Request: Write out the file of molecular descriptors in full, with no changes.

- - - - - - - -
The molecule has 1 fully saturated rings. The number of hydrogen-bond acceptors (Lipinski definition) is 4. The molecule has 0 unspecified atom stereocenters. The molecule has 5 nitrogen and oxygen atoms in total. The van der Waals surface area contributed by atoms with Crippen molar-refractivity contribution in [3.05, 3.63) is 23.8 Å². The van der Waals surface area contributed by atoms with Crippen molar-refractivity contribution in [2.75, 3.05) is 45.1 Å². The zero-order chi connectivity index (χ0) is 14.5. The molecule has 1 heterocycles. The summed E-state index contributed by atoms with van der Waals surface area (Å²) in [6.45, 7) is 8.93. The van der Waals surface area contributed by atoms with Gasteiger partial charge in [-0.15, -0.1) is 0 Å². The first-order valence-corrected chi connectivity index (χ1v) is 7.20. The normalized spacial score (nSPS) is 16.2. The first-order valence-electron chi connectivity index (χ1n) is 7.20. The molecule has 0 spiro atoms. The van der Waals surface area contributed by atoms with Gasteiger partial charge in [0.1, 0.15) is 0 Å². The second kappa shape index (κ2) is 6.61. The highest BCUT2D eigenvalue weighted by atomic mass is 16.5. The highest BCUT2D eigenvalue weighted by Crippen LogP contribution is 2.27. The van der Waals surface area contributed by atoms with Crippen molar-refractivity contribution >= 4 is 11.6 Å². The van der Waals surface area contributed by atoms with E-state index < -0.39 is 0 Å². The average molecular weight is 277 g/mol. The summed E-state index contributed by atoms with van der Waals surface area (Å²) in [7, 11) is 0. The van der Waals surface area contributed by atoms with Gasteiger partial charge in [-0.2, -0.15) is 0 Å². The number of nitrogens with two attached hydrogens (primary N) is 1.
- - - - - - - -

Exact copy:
The molecule has 1 fully saturated rings. The number of hydrogen-bond acceptors (Lipinski definition) is 4. The molecule has 0 unspecified atom stereocenters. The molecule has 5 nitrogen and oxygen atoms in total. The van der Waals surface area contributed by atoms with Crippen molar-refractivity contribution in [3.05, 3.63) is 23.8 Å². The van der Waals surface area contributed by atoms with Crippen molar-refractivity contribution in [2.75, 3.05) is 45.1 Å². The zero-order chi connectivity index (χ0) is 14.5. The molecule has 1 heterocycles. The summed E-state index contributed by atoms with van der Waals surface area (Å²) in [6.45, 7) is 8.93. The van der Waals surface area contributed by atoms with Gasteiger partial charge in [-0.15, -0.1) is 0 Å². The first-order valence-corrected chi connectivity index (χ1v) is 7.20. The normalized spacial score (nSPS) is 16.2. The first-order valence-electron chi connectivity index (χ1n) is 7.20. The molecule has 0 spiro atoms. The van der Waals surface area contributed by atoms with Gasteiger partial charge in [0.1, 0.15) is 0 Å². The second kappa shape index (κ2) is 6.61. The highest BCUT2D eigenvalue weighted by atomic mass is 16.5. The highest BCUT2D eigenvalue weighted by Crippen LogP contribution is 2.27. The van der Waals surface area contributed by atoms with Crippen molar-refractivity contribution >= 4 is 11.6 Å². The van der Waals surface area contributed by atoms with E-state index < -0.39 is 0 Å². The average molecular weight is 277 g/mol. The summed E-state index contributed by atoms with van der Waals surface area (Å²) in [7, 11) is 0. The van der Waals surface area contributed by atoms with Gasteiger partial charge in [-0.2, -0.15) is 0 Å². The number of nitrogens with two attached hydrogens (primary N) is 1.